Studies have shown that a toxic work environment will make an employee ten times more likely to quit their job. It is therefore fundamental to establish a healthier environment, by implementing shared human values in the workplace. Ronda Robinson provides insight into the importance of her work, through sharing her personal journey and life experiences.
“My motivation to infuse more humanity into the workplace is simple. Everyone wins. Employees are happier, more productive, and stay longer.”
How has your childhood shaped you into the person you are today?
Picture a Norman Rockwell-like storybook childhood. That was my fortunate experience – until it was not. We each have our own journey, and the circumstances of mine led to the mindset required to thrive in the face of uncertainty, and adversity, which are hallmarks of entrepreneurship.
I grew up in a suburban neighbourhood, surrounded by extended family and friendly neighbours. It was a safe and supportive community, where I had freedom to explore, be creative, and find myself. Like many children raised in the Midwest, I developed a strong work ethic at an early age. In addition to household chores and the occasional lemonade stand, I earned pocket money helping my father by occasionally taking control of the cash register or counting inventory. I got a taste of independence, ownership, responsibility, and a desire to push myself.
And then, suddenly, my world flipped upside down. In a single year, my mother passed away, my father remarried, and we moved to another town. For a child, any one of these events can be unnerving. However, these disruptions gave me the gift of resilience. I formed mechanisms to adapt, overcome obstacles, face the fear of the unknown, and reframe disruption positively. It certainly gave me a broader perspective on the world around me.
As a Master Performance Consultant, why is it your mission to incorporate an essence of “humanity” into the workplace?
My motivation to infuse more humanity into the workplace is simple. Everyone wins. Employees are happier, more productive, and stay longer. Companies are more productive and profitable. I planted a flag on this mission in my last corporate job, during an acquisition. I have been through five mergers and acquisitions before. They go well on paper, but it is always harsh for the people. I knew there must be a better way.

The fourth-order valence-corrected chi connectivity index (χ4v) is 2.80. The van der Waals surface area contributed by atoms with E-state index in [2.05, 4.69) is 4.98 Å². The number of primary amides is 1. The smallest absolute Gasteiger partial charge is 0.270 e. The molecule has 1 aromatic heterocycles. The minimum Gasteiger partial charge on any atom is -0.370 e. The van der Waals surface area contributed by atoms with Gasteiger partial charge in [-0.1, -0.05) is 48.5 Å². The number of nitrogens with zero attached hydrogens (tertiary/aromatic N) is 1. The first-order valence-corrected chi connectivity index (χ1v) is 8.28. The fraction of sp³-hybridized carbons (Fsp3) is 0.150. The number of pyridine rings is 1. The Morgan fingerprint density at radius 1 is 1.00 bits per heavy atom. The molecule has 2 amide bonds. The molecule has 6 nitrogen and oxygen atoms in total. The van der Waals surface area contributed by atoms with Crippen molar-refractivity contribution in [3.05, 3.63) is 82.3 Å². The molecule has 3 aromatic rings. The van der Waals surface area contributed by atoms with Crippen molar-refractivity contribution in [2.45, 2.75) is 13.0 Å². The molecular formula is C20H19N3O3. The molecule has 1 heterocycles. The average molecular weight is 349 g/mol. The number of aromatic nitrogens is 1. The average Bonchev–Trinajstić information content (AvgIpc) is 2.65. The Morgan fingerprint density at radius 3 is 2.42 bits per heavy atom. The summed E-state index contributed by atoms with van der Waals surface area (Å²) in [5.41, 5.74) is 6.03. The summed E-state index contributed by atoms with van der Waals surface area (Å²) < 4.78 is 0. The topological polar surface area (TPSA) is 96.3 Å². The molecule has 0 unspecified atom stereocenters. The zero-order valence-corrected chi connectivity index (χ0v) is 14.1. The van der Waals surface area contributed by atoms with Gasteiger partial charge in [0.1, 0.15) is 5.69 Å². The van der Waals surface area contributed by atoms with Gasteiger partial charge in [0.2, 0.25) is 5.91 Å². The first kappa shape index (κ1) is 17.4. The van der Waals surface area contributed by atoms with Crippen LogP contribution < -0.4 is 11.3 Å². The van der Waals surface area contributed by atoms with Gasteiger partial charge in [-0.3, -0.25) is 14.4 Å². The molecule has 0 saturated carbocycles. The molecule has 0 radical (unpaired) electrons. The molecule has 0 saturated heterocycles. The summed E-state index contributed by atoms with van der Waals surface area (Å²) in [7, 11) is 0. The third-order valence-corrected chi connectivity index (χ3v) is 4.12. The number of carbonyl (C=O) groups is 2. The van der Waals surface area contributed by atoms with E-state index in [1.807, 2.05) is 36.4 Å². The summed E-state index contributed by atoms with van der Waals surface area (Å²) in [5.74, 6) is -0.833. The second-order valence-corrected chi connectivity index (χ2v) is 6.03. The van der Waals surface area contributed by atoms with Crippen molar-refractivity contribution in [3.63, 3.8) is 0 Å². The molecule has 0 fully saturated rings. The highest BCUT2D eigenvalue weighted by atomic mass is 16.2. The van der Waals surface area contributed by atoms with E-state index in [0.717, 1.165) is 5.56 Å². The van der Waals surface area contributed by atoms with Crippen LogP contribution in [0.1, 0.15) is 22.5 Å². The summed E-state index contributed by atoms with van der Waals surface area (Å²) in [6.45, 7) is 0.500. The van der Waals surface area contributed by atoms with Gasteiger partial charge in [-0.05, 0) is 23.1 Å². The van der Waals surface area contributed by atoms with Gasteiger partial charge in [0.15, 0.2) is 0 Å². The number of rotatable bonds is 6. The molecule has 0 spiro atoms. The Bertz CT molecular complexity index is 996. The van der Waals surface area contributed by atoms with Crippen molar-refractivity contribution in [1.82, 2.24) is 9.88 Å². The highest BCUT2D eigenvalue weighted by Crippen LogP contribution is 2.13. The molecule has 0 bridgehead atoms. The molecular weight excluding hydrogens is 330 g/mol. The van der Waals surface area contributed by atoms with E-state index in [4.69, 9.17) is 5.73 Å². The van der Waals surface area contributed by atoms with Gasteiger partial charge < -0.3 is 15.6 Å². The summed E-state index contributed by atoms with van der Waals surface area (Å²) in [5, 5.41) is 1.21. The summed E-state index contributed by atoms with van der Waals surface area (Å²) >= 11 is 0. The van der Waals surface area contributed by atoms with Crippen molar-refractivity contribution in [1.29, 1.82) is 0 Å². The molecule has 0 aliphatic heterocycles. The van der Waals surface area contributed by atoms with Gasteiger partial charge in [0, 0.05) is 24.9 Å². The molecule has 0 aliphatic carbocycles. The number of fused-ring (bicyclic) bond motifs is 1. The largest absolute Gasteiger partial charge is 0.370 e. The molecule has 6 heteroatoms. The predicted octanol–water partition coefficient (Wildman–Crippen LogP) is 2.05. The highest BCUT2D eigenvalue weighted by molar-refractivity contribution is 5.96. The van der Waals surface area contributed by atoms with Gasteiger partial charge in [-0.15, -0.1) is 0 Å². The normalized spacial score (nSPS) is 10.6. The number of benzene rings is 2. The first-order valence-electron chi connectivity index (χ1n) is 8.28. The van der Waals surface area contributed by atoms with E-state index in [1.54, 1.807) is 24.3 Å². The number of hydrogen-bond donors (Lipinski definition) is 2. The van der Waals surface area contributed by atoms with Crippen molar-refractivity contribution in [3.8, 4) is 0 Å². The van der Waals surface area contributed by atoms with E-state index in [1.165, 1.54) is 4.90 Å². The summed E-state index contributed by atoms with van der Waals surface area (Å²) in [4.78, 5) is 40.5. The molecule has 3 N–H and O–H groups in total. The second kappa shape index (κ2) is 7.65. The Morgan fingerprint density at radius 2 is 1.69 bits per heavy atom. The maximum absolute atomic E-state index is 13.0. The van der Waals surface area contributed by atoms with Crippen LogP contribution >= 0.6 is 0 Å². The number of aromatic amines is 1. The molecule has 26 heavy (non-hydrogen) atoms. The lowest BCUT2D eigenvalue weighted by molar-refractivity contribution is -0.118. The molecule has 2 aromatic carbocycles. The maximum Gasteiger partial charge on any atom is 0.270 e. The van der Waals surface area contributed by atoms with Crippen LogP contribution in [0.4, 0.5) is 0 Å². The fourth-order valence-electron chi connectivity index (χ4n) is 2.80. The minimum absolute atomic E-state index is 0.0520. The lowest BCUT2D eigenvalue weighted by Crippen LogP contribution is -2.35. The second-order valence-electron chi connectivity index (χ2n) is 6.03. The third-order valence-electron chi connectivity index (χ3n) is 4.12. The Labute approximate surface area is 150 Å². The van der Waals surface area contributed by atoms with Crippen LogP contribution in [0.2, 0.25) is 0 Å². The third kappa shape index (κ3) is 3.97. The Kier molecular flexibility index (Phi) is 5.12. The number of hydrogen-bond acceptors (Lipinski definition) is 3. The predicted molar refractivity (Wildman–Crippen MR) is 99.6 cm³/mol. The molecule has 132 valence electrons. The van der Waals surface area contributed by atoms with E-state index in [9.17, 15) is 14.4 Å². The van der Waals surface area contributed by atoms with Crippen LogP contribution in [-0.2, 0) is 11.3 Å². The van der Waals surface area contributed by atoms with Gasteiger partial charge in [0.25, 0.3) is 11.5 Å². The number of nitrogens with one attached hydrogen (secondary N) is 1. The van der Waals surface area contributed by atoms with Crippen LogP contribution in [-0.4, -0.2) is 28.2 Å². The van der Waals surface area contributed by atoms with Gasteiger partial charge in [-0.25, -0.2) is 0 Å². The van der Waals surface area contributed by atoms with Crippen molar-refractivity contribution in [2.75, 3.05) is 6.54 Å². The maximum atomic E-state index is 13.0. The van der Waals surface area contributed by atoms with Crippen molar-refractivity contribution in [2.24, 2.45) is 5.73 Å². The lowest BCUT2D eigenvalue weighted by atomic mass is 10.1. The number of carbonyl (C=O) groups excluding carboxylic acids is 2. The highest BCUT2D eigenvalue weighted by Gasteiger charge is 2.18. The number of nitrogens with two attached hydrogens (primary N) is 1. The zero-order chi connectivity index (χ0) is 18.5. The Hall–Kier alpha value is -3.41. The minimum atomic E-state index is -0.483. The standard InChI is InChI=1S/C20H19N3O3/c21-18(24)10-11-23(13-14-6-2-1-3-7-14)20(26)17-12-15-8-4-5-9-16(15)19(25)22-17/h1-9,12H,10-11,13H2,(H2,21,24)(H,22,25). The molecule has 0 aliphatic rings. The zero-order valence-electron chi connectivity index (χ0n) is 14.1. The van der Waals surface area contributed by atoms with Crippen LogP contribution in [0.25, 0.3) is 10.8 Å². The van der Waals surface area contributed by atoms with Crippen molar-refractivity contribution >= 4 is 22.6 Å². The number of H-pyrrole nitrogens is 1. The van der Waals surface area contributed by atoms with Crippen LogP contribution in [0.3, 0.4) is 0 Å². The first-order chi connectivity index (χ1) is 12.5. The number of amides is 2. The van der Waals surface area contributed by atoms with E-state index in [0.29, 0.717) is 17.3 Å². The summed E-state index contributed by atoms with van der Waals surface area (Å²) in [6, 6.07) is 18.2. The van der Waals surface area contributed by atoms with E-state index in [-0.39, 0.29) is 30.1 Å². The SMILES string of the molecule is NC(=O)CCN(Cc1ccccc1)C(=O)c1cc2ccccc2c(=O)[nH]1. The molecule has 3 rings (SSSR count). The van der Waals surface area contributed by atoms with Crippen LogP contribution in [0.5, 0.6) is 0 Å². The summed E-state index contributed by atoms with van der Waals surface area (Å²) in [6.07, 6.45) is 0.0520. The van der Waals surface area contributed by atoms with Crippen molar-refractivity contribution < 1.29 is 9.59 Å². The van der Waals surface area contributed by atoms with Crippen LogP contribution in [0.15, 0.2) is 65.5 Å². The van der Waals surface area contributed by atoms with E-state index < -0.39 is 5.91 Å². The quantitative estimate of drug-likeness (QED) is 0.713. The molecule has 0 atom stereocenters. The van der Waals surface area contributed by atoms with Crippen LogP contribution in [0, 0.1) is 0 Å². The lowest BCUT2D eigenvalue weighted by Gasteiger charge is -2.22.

In the last two years, the challenges of the economy, and COVID-19, have put a spotlight on employee needs. Millions of employees are leaving their jobs. While some are seeking better salary, benefits, or rewards. The Great Resignation is a symptom of a greater problem: we lack humanity at work.
Employees want more than an exchange of work for pay. They are demanding more humanity, the cornerstone of which is empathy, which leads to respect, trust, and safety. With a business strategy to infuse more humanity into the workplace, organisations create a vibrant workforce that retains and attracts talent, while saving millions of dollars in cost of turnover. With a high-performing team, they will grow in their industry and cement themselves for the future.
You have years of experience working in biotech, medical and pharmaceutical fields. How was your personal experience working as a woman in STEM?
Working in STEM fed my fascination with science. With an emphasis on innovation, problem-solving, and critical thinking, it felt more like a fun hobby than a job. When I started my career in pharmaceuticals after college, I was the only woman on my team.
I worked hard, and in two years, I was promoted to a new division in the company. I received a modest pay raise and a new job title. Two years later, I was recognised for my achievements and promoted again. The new salary was notable, yet the job required relocating to a higher cost of living state. But hey, I got a promotion and a sassy new title. I was on the rise, right?
Shortly after starting the new role, I got a new boss. Marie was a tall, formidable, southern woman who would later make her mark in the industry. On my 1-year work anniversary in that role, I had a bucket of ice dumped on my head – the realisation of the pay gap between women and men. In a bittersweet moment, she informed me that I would not be receiving an expected 3% salary raise, but a 30% salary raise. That is right, the extra zero is real.